Make your money work

Make your money work

You don't have to be an adult to invest, but be careful

The word "investing" is usually associated with boring, besuited businessmen, colourful yet confusing charts, and a chunk of incomprehensible numbers.

But those are just stereotypes. If you actually take the initiative, and learn about investing, you may well find it an interesting and useful subject.

Another misconception is that investing is a game only for the "big boys". But while it should not be excessively glorified among youngsters, it certainly doesn't hurt to learn something that you don't already know.

I am 13, and I have already had some experience in investing, which I would like to share.

Let's start with the two golden rules.

First, when talking about investment, we're talking about real money. Investing, therefore, requires a lot of detailed research, rather than betting your money on rumours.

Second, under-18s cannot trade stocks by themselves. So most students will have to strike deals through adults, which normally means your parents.

To put "investing in the stock market" in simple English, it actually means buying a part of a healthy company because you believe it has potential for growth or sells quality products.

If a lot of people also believe in that company and purchase its stock, the company's market value then goes up.

Conversely, if people lose confidence in the company and sell their shares, the value of the company goes down.

Investment adviser Michael Nock has more than 30 years' experience investing in Asia.

Nock advises long-term investing over short-term trading, and likes to compare sailing and investing.

"When sailing, my dad advised me to look for a distant point like a far-off lighthouse and aim for that, not for a closer target," he says.

That's because by doing so, the boat will sail a steadier and smoother course, and sailors will feel less stressed.

"Funnily enough, the same concept applies to long-term investing."

What Nock is saying is that there are impatient investors who are always worrying about how much money they can make by buying and selling stocks quickly.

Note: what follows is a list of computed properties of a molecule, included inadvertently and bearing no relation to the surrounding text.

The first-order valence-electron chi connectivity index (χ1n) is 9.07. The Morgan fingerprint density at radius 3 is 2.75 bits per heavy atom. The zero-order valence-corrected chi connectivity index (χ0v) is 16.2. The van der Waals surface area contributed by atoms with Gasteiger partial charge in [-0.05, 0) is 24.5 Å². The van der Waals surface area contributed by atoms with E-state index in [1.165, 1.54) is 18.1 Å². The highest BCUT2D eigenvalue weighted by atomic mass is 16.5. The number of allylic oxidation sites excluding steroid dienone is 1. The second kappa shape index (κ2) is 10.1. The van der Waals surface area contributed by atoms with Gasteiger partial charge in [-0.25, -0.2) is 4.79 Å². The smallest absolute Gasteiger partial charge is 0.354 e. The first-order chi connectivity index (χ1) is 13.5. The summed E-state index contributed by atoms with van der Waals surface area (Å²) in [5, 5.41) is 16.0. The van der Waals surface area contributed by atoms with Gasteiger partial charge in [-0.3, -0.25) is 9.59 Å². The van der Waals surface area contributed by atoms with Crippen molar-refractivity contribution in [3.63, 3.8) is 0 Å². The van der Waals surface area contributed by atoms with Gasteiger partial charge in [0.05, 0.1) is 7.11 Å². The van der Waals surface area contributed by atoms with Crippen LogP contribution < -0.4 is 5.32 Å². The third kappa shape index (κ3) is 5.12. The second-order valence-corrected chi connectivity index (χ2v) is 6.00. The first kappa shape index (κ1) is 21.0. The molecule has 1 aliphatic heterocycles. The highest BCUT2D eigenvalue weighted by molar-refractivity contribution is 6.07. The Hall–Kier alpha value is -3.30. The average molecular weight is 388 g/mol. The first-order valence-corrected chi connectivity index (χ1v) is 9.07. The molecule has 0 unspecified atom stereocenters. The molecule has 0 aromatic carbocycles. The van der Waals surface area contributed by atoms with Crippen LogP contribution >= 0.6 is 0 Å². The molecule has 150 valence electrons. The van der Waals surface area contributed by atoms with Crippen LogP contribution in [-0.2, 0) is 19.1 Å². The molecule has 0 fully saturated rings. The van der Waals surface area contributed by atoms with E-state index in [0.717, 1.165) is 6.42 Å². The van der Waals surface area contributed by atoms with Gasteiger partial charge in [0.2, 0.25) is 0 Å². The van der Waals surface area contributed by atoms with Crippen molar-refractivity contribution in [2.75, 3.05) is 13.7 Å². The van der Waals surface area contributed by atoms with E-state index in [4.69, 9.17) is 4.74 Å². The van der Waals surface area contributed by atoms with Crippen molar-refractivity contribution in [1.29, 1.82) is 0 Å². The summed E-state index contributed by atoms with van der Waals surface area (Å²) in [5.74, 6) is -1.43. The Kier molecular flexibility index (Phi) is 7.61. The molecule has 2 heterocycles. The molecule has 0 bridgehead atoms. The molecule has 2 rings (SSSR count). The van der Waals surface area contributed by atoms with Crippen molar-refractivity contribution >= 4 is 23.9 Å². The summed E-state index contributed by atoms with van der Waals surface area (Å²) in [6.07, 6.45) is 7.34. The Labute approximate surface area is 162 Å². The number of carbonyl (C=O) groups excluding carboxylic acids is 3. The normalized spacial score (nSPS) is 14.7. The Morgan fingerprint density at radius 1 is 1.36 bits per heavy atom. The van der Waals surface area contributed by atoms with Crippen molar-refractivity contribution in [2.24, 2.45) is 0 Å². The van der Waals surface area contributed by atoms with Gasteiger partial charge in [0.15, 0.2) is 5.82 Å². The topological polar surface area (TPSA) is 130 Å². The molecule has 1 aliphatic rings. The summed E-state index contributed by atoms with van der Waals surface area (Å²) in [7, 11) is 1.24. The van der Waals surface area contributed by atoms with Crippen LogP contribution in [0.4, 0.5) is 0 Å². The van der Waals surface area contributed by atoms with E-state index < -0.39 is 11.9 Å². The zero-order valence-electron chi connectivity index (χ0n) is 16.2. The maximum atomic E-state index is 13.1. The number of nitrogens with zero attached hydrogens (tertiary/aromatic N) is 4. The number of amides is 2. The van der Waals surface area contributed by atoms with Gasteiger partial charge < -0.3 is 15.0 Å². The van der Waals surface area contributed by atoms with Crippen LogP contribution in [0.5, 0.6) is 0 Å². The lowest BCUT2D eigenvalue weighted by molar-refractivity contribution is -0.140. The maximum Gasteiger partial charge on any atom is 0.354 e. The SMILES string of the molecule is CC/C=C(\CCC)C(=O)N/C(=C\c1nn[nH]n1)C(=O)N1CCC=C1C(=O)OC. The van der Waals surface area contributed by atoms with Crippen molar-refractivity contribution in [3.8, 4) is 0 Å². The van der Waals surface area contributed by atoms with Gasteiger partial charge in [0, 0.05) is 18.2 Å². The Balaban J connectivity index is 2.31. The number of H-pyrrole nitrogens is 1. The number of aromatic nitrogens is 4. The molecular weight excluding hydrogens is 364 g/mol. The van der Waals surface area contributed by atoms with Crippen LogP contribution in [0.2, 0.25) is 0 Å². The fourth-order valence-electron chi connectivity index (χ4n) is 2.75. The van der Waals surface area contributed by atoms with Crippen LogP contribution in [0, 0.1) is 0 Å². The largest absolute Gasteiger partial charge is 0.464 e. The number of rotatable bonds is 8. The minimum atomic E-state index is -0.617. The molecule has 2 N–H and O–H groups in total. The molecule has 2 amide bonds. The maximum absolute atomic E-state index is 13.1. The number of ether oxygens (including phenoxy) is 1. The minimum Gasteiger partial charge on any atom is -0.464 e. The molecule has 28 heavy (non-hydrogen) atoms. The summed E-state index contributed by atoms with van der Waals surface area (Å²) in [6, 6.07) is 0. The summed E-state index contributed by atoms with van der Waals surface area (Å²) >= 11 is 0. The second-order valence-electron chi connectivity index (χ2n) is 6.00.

This not only causes stress, but also greatly increases the risk for your portfolio (blocks of shares).

You should only buy stocks in a company which you think has the potential to grow in the long run - not one that you think can make a quick profit in three days.

Nock adds: "Avoid fashion. If everyone is talking about a particular stock, avoid it."

This is because this stock could be trading at an unfairly high price. When people find this out, they could sell their stocks, causing the company's value to plunge.

Always try to buy stocks in a company you know, and don't get involved in complex businesses you don't understand.

After learning all these things, I prepared a presentation and annoyed my parents for days to persuade them that I was capable of investing. Finally, they said "yes" ... and gave me some money to invest.

When I invest, I always keep Nock's advice in mind: "The best investors are avid readers, not only of books, but also of magazines."

So I keep up to date with current affairs, and read books about investment.

Remember, it takes more than sufficient capital and some hot rumours to be a wise investor.



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